Bob Scott used to put on halftime barefoot goalkicking exhibitions but it was what he did during games which won him even more admirers.
Scott, who was one of the best fullbacks to pull on an All Blacks jersey, died this morning at his home in the Coromandel aged 91. He was the oldest living All Black and that mantle passes to good friend (the pair were best men at each other's weddings) and former Canterbury wing Wally Argus, 91.
"Bob was a much admired player, regarded by many as the complete fullback who played the game with passion and courage,'' New Zealand Rugby Union Chairman Mike Eagle said.
"Many will remember Bob as one of the greatest players to pull on the No 15 jersey and he was certainly a hugely popular member of the teams he played for.''
Scott played 52 games for the All Blacks, including 17 tests, after making his debut against Australia in Dunedin in 1946 but initially played rugby league for Ponsonby before switching to rugby when he joined the army in 1942.
He served in Italy during World War II and afterwards toured Britain, France, Germany and New Zealand with the New Zealand Expeditionary Forces team before being picked for the All Blacks for their first post-war test series against Australia in 1946.
Scott admitted he wasn't the quickest player, relying more on instincts and skill, and is generally regarded as being ahead of his time. He was a running fullback, in an era when most fullbacks tended to stay at home, and was also a handy goalkicker.
"For me there will never by anyone as great as Scott,'' former commentator Winston McCarthy wrote. South African No 8 Hennie Muller described him as, "Altogether, the greatest footballer I've ever played against in any position''.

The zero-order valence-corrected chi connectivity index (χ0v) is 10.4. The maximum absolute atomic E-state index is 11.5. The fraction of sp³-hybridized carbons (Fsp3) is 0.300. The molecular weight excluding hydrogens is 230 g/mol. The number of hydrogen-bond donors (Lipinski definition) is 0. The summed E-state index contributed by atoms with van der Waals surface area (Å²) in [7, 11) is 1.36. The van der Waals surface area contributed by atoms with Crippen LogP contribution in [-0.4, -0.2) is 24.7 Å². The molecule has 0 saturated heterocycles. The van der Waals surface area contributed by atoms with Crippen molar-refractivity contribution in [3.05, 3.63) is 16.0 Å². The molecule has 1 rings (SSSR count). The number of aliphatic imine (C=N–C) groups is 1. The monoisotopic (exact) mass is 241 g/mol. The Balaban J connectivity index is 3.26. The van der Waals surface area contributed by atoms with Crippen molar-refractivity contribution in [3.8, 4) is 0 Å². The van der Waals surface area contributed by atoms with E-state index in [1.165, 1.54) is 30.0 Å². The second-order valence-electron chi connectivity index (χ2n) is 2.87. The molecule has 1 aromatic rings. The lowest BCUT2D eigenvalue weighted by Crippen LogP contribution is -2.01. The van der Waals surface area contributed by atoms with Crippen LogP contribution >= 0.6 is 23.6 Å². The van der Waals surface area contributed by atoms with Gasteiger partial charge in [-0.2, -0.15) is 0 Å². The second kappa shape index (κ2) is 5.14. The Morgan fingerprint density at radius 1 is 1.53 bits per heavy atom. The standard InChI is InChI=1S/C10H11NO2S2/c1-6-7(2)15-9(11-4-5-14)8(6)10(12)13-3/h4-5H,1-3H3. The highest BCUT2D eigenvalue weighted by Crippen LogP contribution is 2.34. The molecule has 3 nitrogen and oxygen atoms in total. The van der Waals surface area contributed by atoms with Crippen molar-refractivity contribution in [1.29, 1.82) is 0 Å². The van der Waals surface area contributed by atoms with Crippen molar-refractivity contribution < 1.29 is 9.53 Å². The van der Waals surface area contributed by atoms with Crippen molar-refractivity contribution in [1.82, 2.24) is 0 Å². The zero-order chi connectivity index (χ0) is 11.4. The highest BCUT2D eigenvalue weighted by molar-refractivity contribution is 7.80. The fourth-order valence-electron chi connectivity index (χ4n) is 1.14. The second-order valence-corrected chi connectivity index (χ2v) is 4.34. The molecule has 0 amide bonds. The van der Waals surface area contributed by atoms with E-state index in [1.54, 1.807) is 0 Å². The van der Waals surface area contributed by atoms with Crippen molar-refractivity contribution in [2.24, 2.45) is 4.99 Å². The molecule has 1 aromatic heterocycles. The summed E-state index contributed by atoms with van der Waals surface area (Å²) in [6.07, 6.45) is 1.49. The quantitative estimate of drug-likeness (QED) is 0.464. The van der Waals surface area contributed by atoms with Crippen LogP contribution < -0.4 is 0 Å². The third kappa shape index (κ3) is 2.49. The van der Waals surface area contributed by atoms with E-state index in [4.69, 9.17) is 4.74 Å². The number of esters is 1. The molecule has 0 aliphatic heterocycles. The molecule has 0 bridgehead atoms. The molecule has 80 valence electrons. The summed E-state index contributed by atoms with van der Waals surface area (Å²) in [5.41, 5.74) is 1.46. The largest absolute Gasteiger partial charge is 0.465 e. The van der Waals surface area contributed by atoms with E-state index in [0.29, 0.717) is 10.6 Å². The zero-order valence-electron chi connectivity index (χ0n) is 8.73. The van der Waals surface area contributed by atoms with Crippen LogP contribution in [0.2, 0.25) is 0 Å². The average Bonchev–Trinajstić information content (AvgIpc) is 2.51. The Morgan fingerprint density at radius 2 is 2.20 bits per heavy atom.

Scott initially retired from representative rugby in 1951 but played one game for Auckland in 1952 and was persuaded to make himself available for the 1953/54 All Blacks tour to Britain.
He had a brilliant tour, playing in all five tests including the shock defeat to Wales (the last time Wales beat the All Blacks), and was given a huge ovation when walking off Cardiff Arms Park after the All Blacks beat the Barbarians 19-5 at the end of the tour.
It was his last major game in an All Black jersey. He ended his career playing club rugby for Petone - large crowds still flocked to watch him - and appeared in a number of invitation teams over the next few seasons.
It was during festival games or at halftime in matches he would referee that he sometimes gave demonstrations of barefoot goalkicking, frequently landing goals from halfway. His best kick was from 65 yards (59.4m) in Hawera. "I had a pretty good sense of timing,'' Scott once said.
He was an exceptional allround sportsman. He was a scratch golfer who played at the New Zealand Open and was also a very good softballer and would probably have played for New Zealand if a national team had existed then. He played bowls to a high standard, and two years ago won the Rugby [bowls] Tournament in Mt Maunganui.
Outside of rugby, Scott ran a successful menswear shop in Petone - his assistant there was Andy Leslie, who later became an All Black captain - and he also helped disadvantaged children and served on periodic detention boards.
Scott was inducted into the New Zealand Sports Hall of Fame in 1990, and in 1995 was awarded an MBE for services to sport.